In Week 17, the Bengals entered the locker room at halftime behind the Chiefs 28-17.
Cincinnati needed to win to clinch the AFC North a year after finishing bottom of the division and posting the fifth-worst record in the NFL. The Bengals rallied, outscoring Patrick Mahomes and the Chiefs 17-3 in the second half. The last three came on an exit field goal.
Kansas City won big again in Sunday’s AFC championship game. They were up 21-3 at one point in the first half and took a 21-10 lead in the second half. But again, the Chiefs were limited to just three points, a last-second game-tying field goal to send the game into overtime, after the Bengals scored 14 points to take the lead.
The Bengals didn’t stop there. They intercepted Mahomes in overtime and drove downfield to set up the game-winning field goal that sent the Bengals to Super Bowl 56 with a 27-24 win over the two-time reigning conference champions.
MORE: When was the last time the Bengals went to a Super Bowl?
“I don’t know if you ever want to go down 21-3. I said earlier in the year when we started making some of these comebacks, never feel like we’re out of it, but obviously 21-3 isn’t.” exactly the most exciting position to be in,” Bengals quarterback Joe Burrow said after the game.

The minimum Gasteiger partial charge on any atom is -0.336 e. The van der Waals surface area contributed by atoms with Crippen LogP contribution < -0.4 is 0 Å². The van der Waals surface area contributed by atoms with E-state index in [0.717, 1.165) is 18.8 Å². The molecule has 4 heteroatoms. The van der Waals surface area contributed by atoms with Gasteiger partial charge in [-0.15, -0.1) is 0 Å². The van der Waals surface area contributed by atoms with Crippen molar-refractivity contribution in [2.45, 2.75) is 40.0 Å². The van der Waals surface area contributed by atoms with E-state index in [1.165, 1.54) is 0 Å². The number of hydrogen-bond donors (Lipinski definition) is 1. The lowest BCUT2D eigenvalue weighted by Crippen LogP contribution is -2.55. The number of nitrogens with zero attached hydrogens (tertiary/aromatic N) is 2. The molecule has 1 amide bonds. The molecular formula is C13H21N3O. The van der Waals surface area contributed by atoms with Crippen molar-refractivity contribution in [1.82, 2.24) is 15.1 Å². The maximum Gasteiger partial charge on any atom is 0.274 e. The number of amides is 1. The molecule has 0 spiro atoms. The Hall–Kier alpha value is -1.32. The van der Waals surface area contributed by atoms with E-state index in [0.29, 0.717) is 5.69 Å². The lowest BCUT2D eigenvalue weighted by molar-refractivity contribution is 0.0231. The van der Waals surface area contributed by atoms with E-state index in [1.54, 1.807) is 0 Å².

The Bengals have been comeback kings all season, but Sunday’s performance ranks among the best in NFL postseason history. Sporting News breaks down how the Bengals did it.
How the Bengals rallied from an 18-point deficit in the AFC Championship Game
At one point, the Bengals were 18 behind the Chiefs in the hostile confines of Arrowhead Stadium.
The Chiefs scored touchdowns on each of their first three drives, with Mahomes throwing touchdown passes to Tyreek Hill, Travis Kelce and Mecole Hardman. The last score put Kansas City up 21-3 with 5:04 remaining in the first half.
The initial spark for the Bengals’ comeback came with just over a minute left in the second half. Burrow found Samaje Perine on a short screen pass that the backup running back took 41 yards down the right side for the team’s first touchdown.
The Chiefs came back down the field and seemed about to score a touchdown to push their lead back to 18, but cornerback Eli Apple brought Hill down at the Cincinnati 1-yard line and prevented him from reaching the end zone or getting out of the box. scoring line. limits. The clock reached zero on the play.